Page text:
According to new research, Teddy Roosevelt's greatest fear was baseball
The popular conception of Teddy Roosevelt is that he's America's biggest, toughest, most rough-and-tumble president. If you ever picture a politician wrestling with grizzly bears, well, chances are it's Teddy. He was famous for his love of the outdoors, his days as a Rough Rider and his quote about carrying a big stick.
However, it turns out that Teddy may just have been terrified to carry that big stick into the batter's box. Why? Because he was a big 'fraidy cat -- at least if University of New Mexico sports historian Ryan Swanson is right. Having recently released his new book, "The Strenuous Life: Theodore Roosevelt and the Making of the American Athlete," Swanson knows a little bit about Teddy's personal beliefs.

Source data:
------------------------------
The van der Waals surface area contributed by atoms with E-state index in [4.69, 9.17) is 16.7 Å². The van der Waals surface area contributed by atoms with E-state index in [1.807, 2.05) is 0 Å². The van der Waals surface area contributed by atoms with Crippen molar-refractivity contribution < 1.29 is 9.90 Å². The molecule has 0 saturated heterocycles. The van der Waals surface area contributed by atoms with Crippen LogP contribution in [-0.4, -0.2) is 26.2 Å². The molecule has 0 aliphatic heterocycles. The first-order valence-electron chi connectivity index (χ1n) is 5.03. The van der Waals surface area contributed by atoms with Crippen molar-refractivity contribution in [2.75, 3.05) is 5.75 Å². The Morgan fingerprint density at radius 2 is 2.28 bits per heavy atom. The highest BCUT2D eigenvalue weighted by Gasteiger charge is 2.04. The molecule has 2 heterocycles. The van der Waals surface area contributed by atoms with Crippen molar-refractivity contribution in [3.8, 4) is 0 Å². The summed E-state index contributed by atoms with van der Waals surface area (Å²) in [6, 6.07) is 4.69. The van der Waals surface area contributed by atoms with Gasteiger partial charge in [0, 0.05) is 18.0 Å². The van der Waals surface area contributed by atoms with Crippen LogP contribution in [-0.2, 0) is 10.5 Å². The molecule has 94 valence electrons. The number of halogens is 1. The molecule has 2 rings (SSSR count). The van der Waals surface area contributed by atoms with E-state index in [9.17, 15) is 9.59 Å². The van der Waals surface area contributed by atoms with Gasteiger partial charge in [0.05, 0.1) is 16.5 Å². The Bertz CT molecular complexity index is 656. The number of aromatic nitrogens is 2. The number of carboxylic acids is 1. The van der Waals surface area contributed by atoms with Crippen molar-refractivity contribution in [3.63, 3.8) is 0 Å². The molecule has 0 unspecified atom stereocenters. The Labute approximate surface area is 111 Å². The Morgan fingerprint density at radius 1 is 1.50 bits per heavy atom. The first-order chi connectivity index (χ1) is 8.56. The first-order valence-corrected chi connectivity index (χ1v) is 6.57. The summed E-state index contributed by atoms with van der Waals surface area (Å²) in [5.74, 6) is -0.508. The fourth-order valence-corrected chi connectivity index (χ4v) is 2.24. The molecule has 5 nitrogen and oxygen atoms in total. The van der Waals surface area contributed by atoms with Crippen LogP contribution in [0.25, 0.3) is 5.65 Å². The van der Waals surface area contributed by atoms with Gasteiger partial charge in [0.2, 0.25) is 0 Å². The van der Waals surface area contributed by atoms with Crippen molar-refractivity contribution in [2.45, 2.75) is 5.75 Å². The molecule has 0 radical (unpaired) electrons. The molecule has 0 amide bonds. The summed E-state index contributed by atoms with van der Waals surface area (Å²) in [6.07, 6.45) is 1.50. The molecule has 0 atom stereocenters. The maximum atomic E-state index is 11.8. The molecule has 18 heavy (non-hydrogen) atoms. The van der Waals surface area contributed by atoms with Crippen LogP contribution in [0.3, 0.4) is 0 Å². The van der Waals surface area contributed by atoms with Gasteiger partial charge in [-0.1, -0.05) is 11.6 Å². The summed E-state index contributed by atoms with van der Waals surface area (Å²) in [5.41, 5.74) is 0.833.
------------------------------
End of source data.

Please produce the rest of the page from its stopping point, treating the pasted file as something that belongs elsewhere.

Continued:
“At one point, he says he fears nothing like he fears a baseball coming at him in the dark,” Swanson told The Washington Post.
That's right: the man who held boxing matches in the White House feared nothing as much as a baseball. Of course, if you've been watching the World Series with pitchers hurling zooming, ducking, diving baseballs nearly 100 miles per hour, that makes sense. But when you watch video of how guys threw the ball in Roosevelt's time, you quickly realize this looks like your average rec slow pitch league.
I mean, this was the guy with the most fearsome fastball the world had ever seen:
There's another reason that Teddy may not have liked the sport: He was just plain bad at it due to his bad eyesight, Swanson speculated.
Michael Clair writes for MLB.com. He spends a lot of time thinking about walk-up music and believes stirrup socks are an integral part of every formal outfit.